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Six Novels in Woodcuts
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Six Novels in Woodcuts

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4.49 of 5 stars 4.49  ·  rating details  ·  139 ratings  ·  16 reviews
From the eve of the Great Depression to the start of World War II, Lynd Ward (1905 1985) observed the troubled American scene through the double lens of a politically committed storyteller and a visionary graphic artist. His medium—the wordless "novel in woodcuts"—was his alone, and he quickly brought it from bold iconographic infancy to subtle and still unrivalled mastery...more
Paperback, 1408 pages
Published October 14th 2010 by Library of America
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Mike
Nov 28, 2011 Mike rated it 5 of 5 stars
Shelves: comics
A great treasure. Work of extraordinary narrative richness and unflagging social conscience. I just wish I could afford to actually own it.
Erik Erickson
I highly recommend this to anyone who's into the history of comics as a medium or fans of German Expressionist film. This Library of America edition is really high quality and the introduction by Art Spiegelman and the essays by Ward are fantastic.

The best here is definitely Vertigo which is Lynd's last and longest work. It succeeds wonderfully in fulfilling the ambitious depth of story first attempted in Madman's Drum (which was overly complicated and failed in conveying story and character dev...more
Tessa
I tried to portion these out, because it doesn't take very long to read each one. But the work that went into them! I think woodcuts are my favorite art, next to wooden sculpture. I'm glad that this was a very thoughtful holiday gift to me, because now I can go back again and again.
Doug
"Reading" these wordless novels is a surprisingly fulfilling experience to the dedicated reader. You might consider them a paper version of an intertitleless silent movie: a graphic novel with no dialogue. Still, quite powerful. Characters, interestingly enough nameless and regularly placeless without any expository elements to explain, develop and grow and change and betray and are betrayed. They have complex emotional responses to their situation. If anything, the storylines kind of let down t...more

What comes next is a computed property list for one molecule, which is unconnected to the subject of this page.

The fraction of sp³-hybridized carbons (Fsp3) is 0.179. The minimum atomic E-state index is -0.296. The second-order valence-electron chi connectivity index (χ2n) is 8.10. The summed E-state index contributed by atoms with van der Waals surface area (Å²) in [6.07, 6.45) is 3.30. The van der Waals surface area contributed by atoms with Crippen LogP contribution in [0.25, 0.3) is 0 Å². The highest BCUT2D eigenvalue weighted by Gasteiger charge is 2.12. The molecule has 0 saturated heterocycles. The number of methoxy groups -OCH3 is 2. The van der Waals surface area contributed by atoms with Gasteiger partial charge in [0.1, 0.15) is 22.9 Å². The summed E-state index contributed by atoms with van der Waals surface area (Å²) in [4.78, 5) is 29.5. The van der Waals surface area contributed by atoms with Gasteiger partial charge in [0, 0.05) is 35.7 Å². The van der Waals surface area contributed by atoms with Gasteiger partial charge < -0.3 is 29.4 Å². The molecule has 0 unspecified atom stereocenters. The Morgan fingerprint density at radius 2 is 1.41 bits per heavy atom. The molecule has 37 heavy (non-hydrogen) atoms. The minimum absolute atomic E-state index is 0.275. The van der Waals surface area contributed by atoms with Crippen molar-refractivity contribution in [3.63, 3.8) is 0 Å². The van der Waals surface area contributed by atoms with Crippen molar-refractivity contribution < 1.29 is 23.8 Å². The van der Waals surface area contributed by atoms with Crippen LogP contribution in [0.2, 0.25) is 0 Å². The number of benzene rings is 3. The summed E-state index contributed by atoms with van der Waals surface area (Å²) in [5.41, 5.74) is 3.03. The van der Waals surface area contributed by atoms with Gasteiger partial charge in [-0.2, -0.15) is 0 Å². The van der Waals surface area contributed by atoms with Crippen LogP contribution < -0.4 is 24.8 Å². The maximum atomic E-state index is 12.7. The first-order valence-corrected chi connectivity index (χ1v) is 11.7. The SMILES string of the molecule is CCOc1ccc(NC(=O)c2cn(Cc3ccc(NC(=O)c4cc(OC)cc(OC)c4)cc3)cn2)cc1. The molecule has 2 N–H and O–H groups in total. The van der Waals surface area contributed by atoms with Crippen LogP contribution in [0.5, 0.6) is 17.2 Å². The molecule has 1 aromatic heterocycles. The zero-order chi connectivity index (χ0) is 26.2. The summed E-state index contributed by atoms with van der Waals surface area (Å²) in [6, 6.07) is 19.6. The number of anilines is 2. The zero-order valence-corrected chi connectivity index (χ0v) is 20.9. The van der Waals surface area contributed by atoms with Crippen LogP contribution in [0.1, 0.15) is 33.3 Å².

Jason
This set is a beautifully bound collection of six graphic novels by Lynn Ward. All of them were written (or carved to me more precise -- they're wordless woodcuts) between 1929 and 1937. The artwork is stark, beautiful and verges on socialist realism -- except instead of the heroic workers and artists triumphing, they are typically depicted as being crushed by what Ward portrays as soulless capitalism, authoritarian police states, and simply fate. Although I didn't recognize any particular image...more
Rodney Welch
By general consensus, Lynd Ward (1903-1985) is the American godfather of the graphic novel, and one of the few whose work lives up to the title. He worked without a net, creating six “novels without words” told entirely through stark, black-and-white woodcut images.

They are novels of gut-punch populism; Depression-era stories etched in bold strokes, where people fight for survival in a restless society dominated by labor strikes, bread lines and the threat of war. Ward’s people are caught in the...more
Oliver Bateman
This two-volume LOA edition of Lynd Ward's six evocative woodcut novels also contains helpful short essays by Ward on each work, the excellent chronology section found in all single-author LOA publications, and a snarky and somewhat unhelpful preface by Art Spiegelman that rehashes material that is treated better in Ward's own essays. Susan Sontag was right to include Ward's Gods' Man among her "random" list of camp objects, as the artist's earnest approach and grand guignol effects lead him, at...more
Michael O.
Beautiful. Amazing. Innovative. Enthralling.

-1 star because:

IMAGES WAY TOO SMALL YOU IDIOTS I DON'T CARE IF THAT'S HOW WARD PUBLISHED THEM IT WAS THE @@$%#@^$% GREAT DEPRESSION AND WE HAVE COMPUTERS NOW
Zach Cohen
Ward writes in the closing essays of these volumes, "The individual who "reads" a pictorial narrative should feel completely free to develop jos own interpretation and end up with something that is right for him." Yet the zeitgeist that Ward does capture, if not the intricacies of the plot, are spectacular. The drawings are simply beautiful and a real work of art.
Ramey Moore
There's nothing that can be said about these novels that doesn't sound like hyperbole. There's no reason to NOT read these 6 novels, strong emotive and affective art, story that seems all the more complex and beautiful when under analysis. Lynd Ward's achievements will stand up as some of the strongest artistic statements of the 20th century.
Bob
This is a spectacular presentation of Ward's novels, scholarly apparatus and all. The highest recommendations.
Josh
Dec 18, 2010 Josh rated it 5 of 5 stars
Shelves: 2010
Finished with my first read-through, but I'm sure I'll be coming back to it for years to come.
Ben
Pop rocks in a mud bath for the eyeballs.
George Walker
A nice collection of the masterful work of Waard
Mariana
Dec 25, 2010 Mariana marked it as to-read
Santa was good to me. :)
Mr 5x5
Masterpieces, all.
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